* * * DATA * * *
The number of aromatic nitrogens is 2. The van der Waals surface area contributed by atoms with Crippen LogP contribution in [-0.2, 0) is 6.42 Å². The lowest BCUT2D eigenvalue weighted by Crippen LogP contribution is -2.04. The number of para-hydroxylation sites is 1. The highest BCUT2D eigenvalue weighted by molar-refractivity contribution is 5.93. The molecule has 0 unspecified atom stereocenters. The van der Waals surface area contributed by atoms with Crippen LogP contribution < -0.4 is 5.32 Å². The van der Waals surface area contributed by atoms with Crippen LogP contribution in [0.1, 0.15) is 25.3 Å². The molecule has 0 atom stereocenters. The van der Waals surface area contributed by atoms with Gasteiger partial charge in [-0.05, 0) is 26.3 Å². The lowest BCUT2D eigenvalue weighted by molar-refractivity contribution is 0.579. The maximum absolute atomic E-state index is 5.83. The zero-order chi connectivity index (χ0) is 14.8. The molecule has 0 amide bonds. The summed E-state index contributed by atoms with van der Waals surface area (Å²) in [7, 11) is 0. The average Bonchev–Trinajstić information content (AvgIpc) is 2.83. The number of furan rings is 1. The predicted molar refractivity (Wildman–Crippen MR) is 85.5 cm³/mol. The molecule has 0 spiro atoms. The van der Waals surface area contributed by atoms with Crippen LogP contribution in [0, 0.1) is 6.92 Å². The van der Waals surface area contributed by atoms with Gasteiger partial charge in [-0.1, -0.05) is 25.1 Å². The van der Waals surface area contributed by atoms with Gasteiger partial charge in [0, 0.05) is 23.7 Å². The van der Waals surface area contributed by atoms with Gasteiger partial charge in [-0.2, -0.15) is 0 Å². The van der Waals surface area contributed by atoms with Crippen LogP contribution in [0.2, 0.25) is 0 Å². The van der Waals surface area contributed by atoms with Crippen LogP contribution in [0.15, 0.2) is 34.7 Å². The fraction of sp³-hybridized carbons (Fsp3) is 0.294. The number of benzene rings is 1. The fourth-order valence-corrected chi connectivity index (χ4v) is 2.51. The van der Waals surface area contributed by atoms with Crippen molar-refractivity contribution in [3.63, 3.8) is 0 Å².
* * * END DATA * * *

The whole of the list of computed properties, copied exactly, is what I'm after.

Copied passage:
The number of aromatic nitrogens is 2. The van der Waals surface area contributed by atoms with Crippen LogP contribution in [-0.2, 0) is 6.42 Å². The lowest BCUT2D eigenvalue weighted by Crippen LogP contribution is -2.04. The number of para-hydroxylation sites is 1. The highest BCUT2D eigenvalue weighted by molar-refractivity contribution is 5.93. The molecule has 0 unspecified atom stereocenters. The van der Waals surface area contributed by atoms with Crippen LogP contribution < -0.4 is 5.32 Å². The van der Waals surface area contributed by atoms with Crippen LogP contribution in [0.1, 0.15) is 25.3 Å². The molecule has 0 atom stereocenters. The van der Waals surface area contributed by atoms with Gasteiger partial charge in [-0.05, 0) is 26.3 Å². The lowest BCUT2D eigenvalue weighted by molar-refractivity contribution is 0.579. The maximum absolute atomic E-state index is 5.83. The zero-order chi connectivity index (χ0) is 14.8. The molecule has 0 amide bonds. The summed E-state index contributed by atoms with van der Waals surface area (Å²) in [7, 11) is 0. The average Bonchev–Trinajstić information content (AvgIpc) is 2.83. The number of furan rings is 1. The predicted molar refractivity (Wildman–Crippen MR) is 85.5 cm³/mol. The molecule has 0 spiro atoms. The van der Waals surface area contributed by atoms with Crippen LogP contribution in [0, 0.1) is 6.92 Å². The van der Waals surface area contributed by atoms with Gasteiger partial charge in [-0.1, -0.05) is 25.1 Å². The van der Waals surface area contributed by atoms with Gasteiger partial charge in [0, 0.05) is 23.7 Å². The van der Waals surface area contributed by atoms with Gasteiger partial charge in [-0.2, -0.15) is 0 Å². The van der Waals surface area contributed by atoms with Crippen LogP contribution in [0.2, 0.25) is 0 Å². The van der Waals surface area contributed by atoms with Crippen LogP contribution in [0.15, 0.2) is 34.7 Å². The fraction of sp³-hybridized carbons (Fsp3) is 0.294. The number of benzene rings is 1. The fourth-order valence-corrected chi connectivity index (χ4v) is 2.51. The van der Waals surface area contributed by atoms with Crippen molar-refractivity contribution in [3.63, 3.8) is 0 Å².